|October 2, 2013|
For the first nine months of 2013 our average account gained approximately +14.04%.
The last 100 days saw the American bond market take the sort of hit we have been forecasting for the last 500 days. Ten year Treasuries are down about 9%, the even more popular municipal bond market is down more than that, and it all seems such a sad waste. Why were people taking such a risk for so paltry a gain at 1 ˝% rates? Even at 2.8% the risk seems tremendous for a gain that still seems puny. We do hope this sorry episode does bring out one ray of enlightenment. If you follow a value minded approach to equities, and stick only to those that have terrific cash generating abilities, you can weather all sorts of stormy volatility with reasonable peace of mind. Over the long haul this has always counted, and in this age of financial oppression, when the Federal Reserve has so energetically rigged the bond market, the difference grows profound. The stock market gain vs. the bond market loss is startling year over year, but it works in our favor only because you, and we, stuck it out. Good on us.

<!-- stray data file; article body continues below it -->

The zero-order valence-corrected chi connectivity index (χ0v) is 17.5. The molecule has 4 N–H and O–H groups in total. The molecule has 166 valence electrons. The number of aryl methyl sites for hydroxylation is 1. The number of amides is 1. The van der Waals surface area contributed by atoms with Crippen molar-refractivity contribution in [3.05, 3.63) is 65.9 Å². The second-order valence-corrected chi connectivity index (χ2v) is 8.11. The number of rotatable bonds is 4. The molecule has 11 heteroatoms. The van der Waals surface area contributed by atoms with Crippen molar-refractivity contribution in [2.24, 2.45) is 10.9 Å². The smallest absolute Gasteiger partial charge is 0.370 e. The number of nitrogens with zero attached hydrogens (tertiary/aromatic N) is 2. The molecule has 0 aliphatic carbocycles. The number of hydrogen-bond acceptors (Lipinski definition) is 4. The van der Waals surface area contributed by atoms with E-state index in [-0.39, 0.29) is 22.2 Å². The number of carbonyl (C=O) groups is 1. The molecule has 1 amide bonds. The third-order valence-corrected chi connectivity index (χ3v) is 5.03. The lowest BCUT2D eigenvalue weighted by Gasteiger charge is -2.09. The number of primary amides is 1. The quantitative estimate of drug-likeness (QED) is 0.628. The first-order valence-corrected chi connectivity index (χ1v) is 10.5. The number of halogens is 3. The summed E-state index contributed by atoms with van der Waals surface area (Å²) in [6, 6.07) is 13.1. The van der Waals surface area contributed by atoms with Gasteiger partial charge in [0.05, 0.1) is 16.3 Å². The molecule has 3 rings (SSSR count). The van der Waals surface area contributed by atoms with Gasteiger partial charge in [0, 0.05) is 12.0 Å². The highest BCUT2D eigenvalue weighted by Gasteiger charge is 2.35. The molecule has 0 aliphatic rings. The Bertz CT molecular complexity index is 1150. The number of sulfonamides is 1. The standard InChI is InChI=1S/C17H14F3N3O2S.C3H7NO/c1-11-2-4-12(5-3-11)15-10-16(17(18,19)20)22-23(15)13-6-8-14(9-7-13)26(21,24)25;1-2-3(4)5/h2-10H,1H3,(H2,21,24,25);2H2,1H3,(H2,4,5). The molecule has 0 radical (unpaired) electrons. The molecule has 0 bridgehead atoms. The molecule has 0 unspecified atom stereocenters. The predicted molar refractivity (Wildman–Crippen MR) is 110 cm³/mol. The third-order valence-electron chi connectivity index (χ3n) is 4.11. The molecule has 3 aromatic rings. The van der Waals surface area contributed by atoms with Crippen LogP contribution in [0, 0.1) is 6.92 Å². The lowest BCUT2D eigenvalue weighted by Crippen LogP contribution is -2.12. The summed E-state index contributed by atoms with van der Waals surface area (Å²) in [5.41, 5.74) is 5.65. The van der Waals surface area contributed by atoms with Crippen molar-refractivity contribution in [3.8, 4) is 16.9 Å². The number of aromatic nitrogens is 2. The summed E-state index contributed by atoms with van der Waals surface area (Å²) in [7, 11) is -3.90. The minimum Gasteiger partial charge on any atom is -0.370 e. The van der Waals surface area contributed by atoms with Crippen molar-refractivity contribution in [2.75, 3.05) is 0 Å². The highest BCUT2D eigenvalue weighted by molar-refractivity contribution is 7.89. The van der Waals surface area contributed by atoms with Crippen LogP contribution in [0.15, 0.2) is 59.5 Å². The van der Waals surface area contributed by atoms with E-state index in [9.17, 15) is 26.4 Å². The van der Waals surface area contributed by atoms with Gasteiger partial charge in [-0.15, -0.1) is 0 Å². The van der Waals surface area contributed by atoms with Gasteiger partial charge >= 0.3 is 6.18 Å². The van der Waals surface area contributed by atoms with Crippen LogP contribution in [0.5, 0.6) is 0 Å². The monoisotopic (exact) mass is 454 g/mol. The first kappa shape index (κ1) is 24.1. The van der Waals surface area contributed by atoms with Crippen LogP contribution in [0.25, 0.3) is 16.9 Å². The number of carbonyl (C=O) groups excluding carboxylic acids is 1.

This week we are being subjected to more of that despised volatility thanks to the bad behavior of the U.S. Congress. They plumb new lows by the hour, and it was predictable, and predicted. Our friend Congressman Jim Cooper (D-Tennessee) first won a house seat in 1983 at the age of 29. A few years later we had dinner, and he remarked, “Politics has really changed since I got in it.” We arched an eyebrow. He was all of about 35 at the time. “Politics used to be played on the 40 yard line,” he explained with a football metaphor. “A Republican would go after some of my votes, I would go after some of his, and policy would get made in the middle.” Then came the entrance of big money into the game. Congressman Cooper went on to explain that liberals give only to liberals, conservatives to their own; there is no pool of moderate money. And money is all important in winning re-election. So now when a savvy Democrat goes to Washington he picks three issues to be most extreme about within his own party. He stays faithful to these extremist views because he knows he is competing for money only amongst his own kind, and he must stand out. Republicans do the same. And since the money raising cycle lasts for at least 21 months, and electioneering goes on for at most 3, each side brays at its loudest at its own 10 yard line for 90% of the time. This explains, in part, why odd years used to produce political compromise in ages past, and now produces showdowns and shutdowns. It also helps to explain the likes of Senator Ted Cruz, who last week succeeded in alienating his own party almost as much as he infuriated his opposition, all of it in only 8 months in office. The Senator realizes standing and braying to the fringe of the fringe is a great fund raising strategy, and he is cynically making the most of it.